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Apple Stores blocking JailbreakMe.com?

updated 09:35 pm EDT, Thu August 5, 2010

Browser redirects to Apple.com

Apple may be attempting to indirectly battle JailbreakMe.com in its retail stores. Users have begun reporting problems accessing the jailbreak site from Wi-Fi networks based in Apple Stores. Rather than opening the blocked site, Safari is allegedly redirected to Apple.com.

Recent reports suggest the JailbreakMe hack is based on a PDF vulnerability in Safari. Apple claims to have already crafted a security patch, which would presumably prevent users from jailbreaking their iPhones after a simple visit to the hack site. The company has yet to announce a time-frame for the next iOS update. [via 9to5Mac]




by MacNN Staff

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Comments

  1. lkrupp

    Joined: Dec 1969

    +9

    Well Duh...

    No S*** Sherlock! Who could have imagined...

  1. DCJ001

    Joined: Dec 1969

    +3

    Well then...

    Now the kiddies will need to look elsewhere for another place to play.

  1. charlituna

    Joined: Dec 1969

    +6

    no one should be surprised

    with jokers jailbreaking their demo phones and ipods of course they are going to block it. Restoring/replacing those things takes time and might even mean less units to sell since they would have to get the replacements from somewhere.

  1. Jane66

    Joined: Dec 1969

    -8

    jailbreak fight

    Jailbreaking and hacking is always rampant in tech devices as it can give the user more freedom and overcome the restrictions set by the manufacture (customization). Such as versions of paid applications are available for free download from special programs that can be installed on a jailbroken device, what's more, not only for free apps but for more cool apps - the kinds Apple doesn't approve of, and many other more apps like ifunia iPhone video converter, iPad video converter, that makes enjoying kinds of movies freewheelingly.
    To apple, jailbreaking makes users can download and install applications from outside its sanctioned App Store, which of course make apple will have a certain interest losses, violate its rule, then Fight Back are no doubt.
    But, from the user's point of view, as the iPhone is far from flawless as Apple created it, thousands of iPhone users have flocked to Jailbreak so as to solve all of the problems.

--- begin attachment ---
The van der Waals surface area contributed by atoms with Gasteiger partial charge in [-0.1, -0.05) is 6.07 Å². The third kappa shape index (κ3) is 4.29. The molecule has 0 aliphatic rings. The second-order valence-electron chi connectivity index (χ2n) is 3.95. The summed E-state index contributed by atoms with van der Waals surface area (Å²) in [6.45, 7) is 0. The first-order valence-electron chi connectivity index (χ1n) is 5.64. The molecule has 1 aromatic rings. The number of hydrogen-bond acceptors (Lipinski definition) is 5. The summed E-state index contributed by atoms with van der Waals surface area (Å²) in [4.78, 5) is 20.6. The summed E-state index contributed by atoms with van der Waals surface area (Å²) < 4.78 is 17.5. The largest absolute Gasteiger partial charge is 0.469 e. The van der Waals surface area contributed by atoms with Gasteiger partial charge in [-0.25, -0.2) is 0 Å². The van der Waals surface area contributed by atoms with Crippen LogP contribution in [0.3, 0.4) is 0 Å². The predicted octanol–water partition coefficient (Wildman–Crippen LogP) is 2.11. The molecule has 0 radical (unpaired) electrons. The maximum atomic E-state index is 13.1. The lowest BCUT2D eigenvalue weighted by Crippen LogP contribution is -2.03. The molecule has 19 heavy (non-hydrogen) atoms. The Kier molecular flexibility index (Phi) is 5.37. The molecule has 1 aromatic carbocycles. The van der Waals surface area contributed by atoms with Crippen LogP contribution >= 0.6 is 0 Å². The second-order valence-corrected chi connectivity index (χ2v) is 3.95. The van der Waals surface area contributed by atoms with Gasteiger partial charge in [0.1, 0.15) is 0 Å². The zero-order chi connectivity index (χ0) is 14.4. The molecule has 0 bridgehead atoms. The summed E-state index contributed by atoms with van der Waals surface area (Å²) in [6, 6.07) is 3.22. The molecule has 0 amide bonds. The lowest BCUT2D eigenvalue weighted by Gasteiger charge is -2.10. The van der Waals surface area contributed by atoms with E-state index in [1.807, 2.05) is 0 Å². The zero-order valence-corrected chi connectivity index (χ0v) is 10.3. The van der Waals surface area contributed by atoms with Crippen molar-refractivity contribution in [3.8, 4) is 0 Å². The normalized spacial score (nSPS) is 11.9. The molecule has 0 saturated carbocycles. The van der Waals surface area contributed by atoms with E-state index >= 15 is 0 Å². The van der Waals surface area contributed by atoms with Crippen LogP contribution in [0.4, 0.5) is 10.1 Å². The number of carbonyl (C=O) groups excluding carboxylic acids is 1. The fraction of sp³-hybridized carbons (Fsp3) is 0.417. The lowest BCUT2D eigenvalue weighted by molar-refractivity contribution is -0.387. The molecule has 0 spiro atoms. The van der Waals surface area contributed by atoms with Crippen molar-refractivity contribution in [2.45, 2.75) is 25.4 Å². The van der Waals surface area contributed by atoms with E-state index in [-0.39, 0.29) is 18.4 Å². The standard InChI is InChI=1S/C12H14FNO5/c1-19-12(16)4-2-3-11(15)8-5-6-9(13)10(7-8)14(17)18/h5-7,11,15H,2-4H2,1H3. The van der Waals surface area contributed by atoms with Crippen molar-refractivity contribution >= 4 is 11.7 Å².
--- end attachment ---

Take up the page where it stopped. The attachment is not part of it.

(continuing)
Since copyright Office of the U.S. Library of Congress now makes it legal for users to jailbreak their iPhone in the US. I think Apple maybe need to do some change.

  1. dliup

    Joined: Dec 1969

    +6

    DUH

    I would have done that the first afternoon.

  1. dliup

    Joined: Dec 1969

    +3

    @Jane66

    By your rational, Android "flocked" to rooting to solve all problems.

    Thank you. Fail troll again.

  1. dimmer

    Joined: Dec 1969

    +1

    Theft?

    "Such as versions of paid applications are available for free download from special programs that can be installed on a jailbroken device"

    So jailbreaking is cool because it lets you steal stuff, which could land you in a real honest to goodness jail? I'll pass, thanks.

    "But, from the user's point of view, as the iPhone is far from flawless as Apple created it, thousands of iPhone users have flocked to Jailbreak so as to solve all of the problems."

    Jailbreaking solves "all of the problems"? That's great! Sign me up!

    Jeez on toast.

  1. Flying Meat

    Joined: Dec 1969

    +2

    Inside their own stores?!!

    The gall! The nerve! The,.. No wait. That seems okay to me. Go to Starbucks er something.

  1. Flying Meat

    Joined: Dec 1969

    0

    Inside their own stores?!!

    The gall! The nerve! The,.. No wait. That seems okay to me. Go to Starbucks er something.

    "...thousands of iPhone users have flocked to Jailbreak..."
    And, as a percentage of iPhone owners, that number is?..

  1. testudo

    Joined: Dec 1969

    -2

    well

    If I were apple, I'd want to hide the fact that my hot and exciting device can be hacked by any nefarious person by just going to a web site.

    Of course, you'd think they'd be rushing out a fix for such a security hole, rather than lock down the one publicly known web site that uses the exploit, and does so such that user response is required to initiate it.

    Just imagine going to any web site and having your phone taken over without any knowledge whatsoever. But I'm sure the iDefenders out there would explain how it is the user's fault in going to a web site they didn't trust. As if there were such a thing.

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